What does a light bulb look like? That might appear to be a silly question but the subject of light bulb technology is hot one these days. That's because the federal government is requiring light bulbs to become 30% more efficient by 2012 (law was passed in 2007) and that's driving huge changes in the marketplace
LEDs or light emitting diodes are showing up on store shelves, especially for holiday lighting (read Save Energy with LED Christmas Lights). What are LEDs and where did them come from? They've been around for many years but we didn't know it. For example, LEDs form the numbers on our digital clocks and tell us when our appliances are turned on.
How Do LED Lights Work?
LEDs are different from other light bulbs in many ways. The biggest difference is one versus many bulbs. An incandescent light bulb has a single filament inside one glass bulb. An LED light (left in photo top right) has many tiny lights and each one gives off a small amount of light. We should see the shape of these lights evolve over the years to give us the best lighting possible, along with the aesthetics because we still expect light bulbs to come in certain shapes.
LED lights are made up of many tiny light bulbs that fit on an electrical circuit. They give off light based on electrons moving in a semiconductor material similar to the movement of electricity that powers our computers. What's fascinating is we're already using these lights and don't realize it. There are “visible” LEDs (or VLEDs) like the ones that light up your microwave's digital clock.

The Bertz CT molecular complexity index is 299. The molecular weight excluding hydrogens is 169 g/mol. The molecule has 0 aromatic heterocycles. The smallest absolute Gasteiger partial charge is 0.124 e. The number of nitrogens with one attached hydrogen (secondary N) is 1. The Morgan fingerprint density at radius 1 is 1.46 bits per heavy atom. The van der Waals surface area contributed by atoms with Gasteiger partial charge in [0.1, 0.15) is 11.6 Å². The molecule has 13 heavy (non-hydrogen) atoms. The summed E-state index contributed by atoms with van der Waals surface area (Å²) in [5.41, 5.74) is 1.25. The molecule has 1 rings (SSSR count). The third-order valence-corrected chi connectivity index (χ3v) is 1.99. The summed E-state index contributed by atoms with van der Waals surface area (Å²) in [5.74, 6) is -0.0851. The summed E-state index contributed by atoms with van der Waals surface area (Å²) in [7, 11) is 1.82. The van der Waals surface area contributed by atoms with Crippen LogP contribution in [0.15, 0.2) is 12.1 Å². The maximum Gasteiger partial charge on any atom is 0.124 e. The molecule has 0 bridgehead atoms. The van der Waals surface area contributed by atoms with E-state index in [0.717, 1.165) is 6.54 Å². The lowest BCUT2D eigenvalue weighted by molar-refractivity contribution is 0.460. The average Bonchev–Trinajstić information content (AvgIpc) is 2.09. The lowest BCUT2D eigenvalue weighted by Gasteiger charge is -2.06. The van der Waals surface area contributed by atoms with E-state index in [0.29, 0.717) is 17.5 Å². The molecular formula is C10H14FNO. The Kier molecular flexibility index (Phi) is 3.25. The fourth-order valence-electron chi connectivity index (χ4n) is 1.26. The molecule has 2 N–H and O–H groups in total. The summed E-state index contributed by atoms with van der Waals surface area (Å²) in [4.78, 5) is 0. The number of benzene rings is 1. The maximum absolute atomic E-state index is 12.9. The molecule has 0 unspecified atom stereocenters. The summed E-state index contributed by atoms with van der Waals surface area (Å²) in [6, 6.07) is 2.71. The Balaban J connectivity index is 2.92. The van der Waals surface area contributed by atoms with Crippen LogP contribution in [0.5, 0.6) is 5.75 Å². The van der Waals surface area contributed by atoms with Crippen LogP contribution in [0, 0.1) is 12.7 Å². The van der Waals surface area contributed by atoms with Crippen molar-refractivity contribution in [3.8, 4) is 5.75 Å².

The electron's release energy as they move (okay, you only need to get the concept) between orbits and they give off light as they fall from a high energy orbit to a lower energy orbit. The size of the gap between these 2 orbits determines the color of the light given off or “emitted”. A smaller gap gives off infrared light which we can't see, and that's what our remote controllers use. Then there's red light and as the gap between the orbits widens, the light will be green and even larger gaps are blue in color.
Each tiny light is a diode. In an ordinary diode, the semiconductor material will absorb a lot of the light released. LEDs are manufactured specifically to release a large number of electrons outward so we get the benefit of the light. The diodes are surrounded by a plastic bulb that directs the light in a particular direction, forcing the light to bounce off the walls of the bulb until it reaches the end of the bulb which is round.
Benefits of LED Lighting
LEDs have many benefits over conventional incandescent light bulbs. They are far more energy efficient because more than 90% of the energy used by an incandescent bulb is lost as heat. This means they never get hot and they last longer because they don't have a filament that will burn out. They're encased in plastic bulbs which are more durable that incandescent glass bulbs.
The best way to demonstrate the energy savings possible with LED lights is to look at traffic lights which are made up of rows of LEDs, each one the size of a pencil eraser. Many cities are replacing traditional incandescent halogen bulbs which used 50 to 150 watts, with LED units for 3 reasons. The new LEDs save lots of energy, last for years versus traditional bulbs which only last months to provide additional savings and they are brighter. The LEDs are arranged to provide equal brightness across the entire surface, because the light designer has flexibility in how they arrange the individual lights.
LED energy savings are huge. If today's traffic light uses 100-watt bulbs, 24 hours a day, that equals 2.4 kilowatt-hours per day. If a kilowatt-hour costs 8 cents, a single traffic signal costs 20 cents a day or $73 per year to operate. Look at your typical intersection and you'll find 8 signals so a single intersection will cost roughly $600 per year. Big cities have thousands of intersections … so you do the math and you'll see why cities are switching to LED lights, with the potential to save millions of dollars each year.